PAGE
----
San Francisco moves on from group's plan to renovate Old Mint
- Published: Mar 26, 2015, 3 AM
The City of San Francisco is kicking the nonprofit San Francisco Museum and Historical Society out of the Old Mint as the latter’s plan to renovate the building into a museum has stalled.
In a March 17 letter to the historical society provided to Coin World by the city, San Francisco Director of Property John Updike announced that the city was terminating the historical society’s lease, effective immediately, due to “lack of progress” on the restoration project.
A dramatic arts production company will use the facility on a short-term basis beginning Sept. 1.
In the letter, Updike commends the historical society for, by opening part of the building for events and rentals, providing the public “a glimpse of what this treasure can and should become.”
“Unfortunately,” the letter continues, “the vision described in the agreements between the City and SFMHS for the Old Mint—first in 2003 and then in 2006—contemplated a number of critical milestones in improving this community asset, and SFMHS has not been able to meet those milestones or implement this vision.”
While the lease has been terminated, Updike’s letter says the historical society has until Aug. 1 to vacate the property.
The president of the San Francisco Museum and Historical Society’s board of directors, Kevin Pursglove, said the organization had previously been made aware by the city about the possibility of the production company moving in temporarily, but was still “a little bit disappointed” upon receiving the letter from Updike.
However, the San Francisco Museum and Historical Society is not closing up shop. Pursglove said it is looking for a temporary office space while “regrouping and restrategizing” and focusing on ways to increase its fundraising.
Pursglove's been told the city will be seeking a tenant through a public request-for-proposal process after the production company leaves, and his organization will look to win the lease again.
“We feel that we’re still in the ballgame and we can still be a key player in the use of the Mint as museum,” Pursglove said.
Donald Kagin, a professional numismatist and president of Kagin’s Inc., is a strong supporter of the plan to incorporate a numismatic museum into the renovation plan of the Old Mint.
He said he’s not surprised to hear that the city is kicking the historical society out for now, and he didn’t sound too upset about it.
“Maybe it’s not the worst thing in the world to bring in new ideas and people to come up with ideas to renovate the building,” Kagin said.
Kagin and the family firm have had a long relationship with the Old Mint that has included direct sponsorship of numismatic exhibits dating from more than 40 years ago.
The Clifford-Kagin Collection of pioneer gold coinage was on exhibit at the Old Mint while it was still part of the Bureau of the Mint. The collection, originally formed by pioneer gold specialist Henry Clifford, was purchased by the Kagin family in the 1970s. At the time, it was widely considered the finest such collection outside of the Smithsonian Institution. Both Donald Kagin and his father, Arthur Kagin, continued to add important pioneer gold coins to the collection while it was on public display at the Mint facility.
The family sold the collection to two other coin dealers in 1989, who kept it on display until 1990.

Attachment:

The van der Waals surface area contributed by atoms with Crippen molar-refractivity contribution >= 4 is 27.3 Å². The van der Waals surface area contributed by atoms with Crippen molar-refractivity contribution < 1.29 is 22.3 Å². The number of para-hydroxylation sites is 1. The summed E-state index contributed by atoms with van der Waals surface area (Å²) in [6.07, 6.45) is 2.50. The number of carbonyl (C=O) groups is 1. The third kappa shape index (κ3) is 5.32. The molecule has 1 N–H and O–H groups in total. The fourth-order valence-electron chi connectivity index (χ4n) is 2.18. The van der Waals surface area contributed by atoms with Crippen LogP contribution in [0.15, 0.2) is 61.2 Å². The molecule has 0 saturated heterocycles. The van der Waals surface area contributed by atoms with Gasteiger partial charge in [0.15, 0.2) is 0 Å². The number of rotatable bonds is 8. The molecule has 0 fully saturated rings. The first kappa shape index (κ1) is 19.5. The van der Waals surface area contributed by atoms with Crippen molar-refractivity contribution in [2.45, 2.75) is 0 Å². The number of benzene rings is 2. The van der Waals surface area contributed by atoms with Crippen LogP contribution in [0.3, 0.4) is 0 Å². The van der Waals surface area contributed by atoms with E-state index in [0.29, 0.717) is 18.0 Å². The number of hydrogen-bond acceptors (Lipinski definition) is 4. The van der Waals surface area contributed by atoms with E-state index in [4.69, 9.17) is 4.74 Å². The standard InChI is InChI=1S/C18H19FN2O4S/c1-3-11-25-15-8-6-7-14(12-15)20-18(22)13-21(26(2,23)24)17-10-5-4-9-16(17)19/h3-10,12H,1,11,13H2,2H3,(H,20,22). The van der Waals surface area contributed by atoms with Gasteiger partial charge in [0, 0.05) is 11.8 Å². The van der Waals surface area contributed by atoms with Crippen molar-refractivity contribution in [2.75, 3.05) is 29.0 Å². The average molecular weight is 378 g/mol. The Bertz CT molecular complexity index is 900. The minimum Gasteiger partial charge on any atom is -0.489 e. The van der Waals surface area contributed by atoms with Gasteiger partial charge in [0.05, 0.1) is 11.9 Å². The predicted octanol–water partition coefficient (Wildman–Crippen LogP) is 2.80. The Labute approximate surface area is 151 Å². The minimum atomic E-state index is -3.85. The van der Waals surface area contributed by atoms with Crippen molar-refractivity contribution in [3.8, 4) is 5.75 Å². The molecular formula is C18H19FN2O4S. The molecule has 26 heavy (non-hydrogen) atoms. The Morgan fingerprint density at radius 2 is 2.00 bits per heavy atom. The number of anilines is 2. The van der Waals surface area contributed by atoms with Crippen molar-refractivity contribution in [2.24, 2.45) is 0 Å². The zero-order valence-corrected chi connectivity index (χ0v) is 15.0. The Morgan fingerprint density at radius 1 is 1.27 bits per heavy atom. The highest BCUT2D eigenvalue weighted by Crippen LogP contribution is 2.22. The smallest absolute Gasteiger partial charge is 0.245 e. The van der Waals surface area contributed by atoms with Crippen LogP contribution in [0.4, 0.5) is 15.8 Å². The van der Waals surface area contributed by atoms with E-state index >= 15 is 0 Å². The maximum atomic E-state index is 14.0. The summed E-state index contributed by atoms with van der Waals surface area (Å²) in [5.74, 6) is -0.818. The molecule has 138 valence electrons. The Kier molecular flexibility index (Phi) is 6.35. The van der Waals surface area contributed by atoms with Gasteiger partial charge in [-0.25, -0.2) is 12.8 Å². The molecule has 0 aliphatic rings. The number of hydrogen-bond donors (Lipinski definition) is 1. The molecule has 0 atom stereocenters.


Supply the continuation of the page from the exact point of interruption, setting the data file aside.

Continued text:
More recently, the Kagin family and the family business have worked at gaining funding for a public museum. For example, in 2014, when coins from the Saddle Ridge Hoard were sold by Kagin’s, the firm arranged for the couple who found the hoard in 2013 to donate some of the proceeds arising from the sale of the coins. The first gold coin sold from the hoard, an About Uncirculated 53 1874-S Coronet $20 double eagle, brought $15,000 at a fundraising event May 27 at the Old San Francisco Mint just hours before the coins available from the hoard were placed on public sale. The money went the museum society.
Collectors raised funds for the museum in other ways. In 2006, the United States Mint struck gold and silver commemorative coins for sale to collectors, who paid surcharges totaling nearly $5 million that went to The Mint Project, an effort at forming public exhibits at the Old Mint.
The silver dollar and gold half eagle in the commemorative coin program both featured scenes of the Old Mint.
The first San Francisco Mint was opened in 1854 to convert mined gold into coins.
According to the U.S. Mint website, approximately $4 million in gold bullion was turned into United States coins the first year alone.
Operations moved to the Old Mint, or the “Granite Lady” as it’s known, in 1874. Coins were struck there until 1937, when coining was moved to the present San Francisco Mint.
In 2003, the U.S. Government Service Administration sold the Old Mint for $1 to the city, which in turn leased the facility to the historical society. The historical society planned to turn it into a San Francisco history museum, a part of which would celebrate the history of American coins and the Gold Rush.
Senior Editor Paul Gilkes wrote in a May 2, 2014, post that the San Francisco Museum and Historical Society had by that time raised more than $14 million to develop the building for exhibits and events. Pursglove said the goal after the historical society regroups is to up that fundraising total to around $40 million.
“In 2013, more than 43,500 people attended events at the Old San Francisco Mint,” Gilkes wrote.
Though the historical society’s plan may not come to fruition, Donald Kagin said he thinks a renovation of the Old Mint will happen eventually, and no matter what shape the overall plan takes, the Gold Rush museum will be a part of it.
“It needs to be done. I believe it will be done,” Kagin said.
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